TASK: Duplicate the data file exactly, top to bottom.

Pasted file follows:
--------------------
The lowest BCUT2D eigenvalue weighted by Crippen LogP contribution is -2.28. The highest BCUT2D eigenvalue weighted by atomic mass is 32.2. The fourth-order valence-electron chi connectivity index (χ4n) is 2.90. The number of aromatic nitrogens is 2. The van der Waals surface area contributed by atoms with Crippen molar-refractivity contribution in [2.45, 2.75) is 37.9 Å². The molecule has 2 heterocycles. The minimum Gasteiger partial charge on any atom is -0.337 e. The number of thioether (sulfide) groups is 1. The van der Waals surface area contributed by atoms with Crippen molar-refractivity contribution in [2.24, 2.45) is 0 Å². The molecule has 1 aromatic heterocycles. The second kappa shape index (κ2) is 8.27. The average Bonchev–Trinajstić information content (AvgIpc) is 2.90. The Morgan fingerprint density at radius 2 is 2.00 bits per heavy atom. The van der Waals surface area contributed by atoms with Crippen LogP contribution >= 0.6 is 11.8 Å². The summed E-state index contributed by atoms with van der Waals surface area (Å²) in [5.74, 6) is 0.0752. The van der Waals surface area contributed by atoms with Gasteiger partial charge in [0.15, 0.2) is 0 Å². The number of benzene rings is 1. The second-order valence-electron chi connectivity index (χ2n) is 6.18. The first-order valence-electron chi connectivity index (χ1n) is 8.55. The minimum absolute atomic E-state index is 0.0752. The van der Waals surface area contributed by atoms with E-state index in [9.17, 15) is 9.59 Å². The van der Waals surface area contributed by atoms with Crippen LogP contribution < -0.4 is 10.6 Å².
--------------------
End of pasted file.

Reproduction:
The lowest BCUT2D eigenvalue weighted by Crippen LogP contribution is -2.28. The highest BCUT2D eigenvalue weighted by atomic mass is 32.2. The fourth-order valence-electron chi connectivity index (χ4n) is 2.90. The number of aromatic nitrogens is 2. The van der Waals surface area contributed by atoms with Crippen molar-refractivity contribution in [2.45, 2.75) is 37.9 Å². The molecule has 2 heterocycles. The minimum Gasteiger partial charge on any atom is -0.337 e. The number of thioether (sulfide) groups is 1. The van der Waals surface area contributed by atoms with Crippen molar-refractivity contribution in [2.24, 2.45) is 0 Å². The molecule has 1 aromatic heterocycles. The second kappa shape index (κ2) is 8.27. The average Bonchev–Trinajstić information content (AvgIpc) is 2.90. The Morgan fingerprint density at radius 2 is 2.00 bits per heavy atom. The van der Waals surface area contributed by atoms with Crippen LogP contribution >= 0.6 is 11.8 Å². The summed E-state index contributed by atoms with van der Waals surface area (Å²) in [5.74, 6) is 0.0752. The van der Waals surface area contributed by atoms with Gasteiger partial charge in [0.15, 0.2) is 0 Å². The number of benzene rings is 1. The second-order valence-electron chi connectivity index (χ2n) is 6.18. The first-order valence-electron chi connectivity index (χ1n) is 8.55. The minimum absolute atomic E-state index is 0.0752. The van der Waals surface area contributed by atoms with E-state index in [9.17, 15) is 9.59 Å². The van der Waals surface area contributed by atoms with Crippen LogP contribution < -0.4 is 10.6 Å².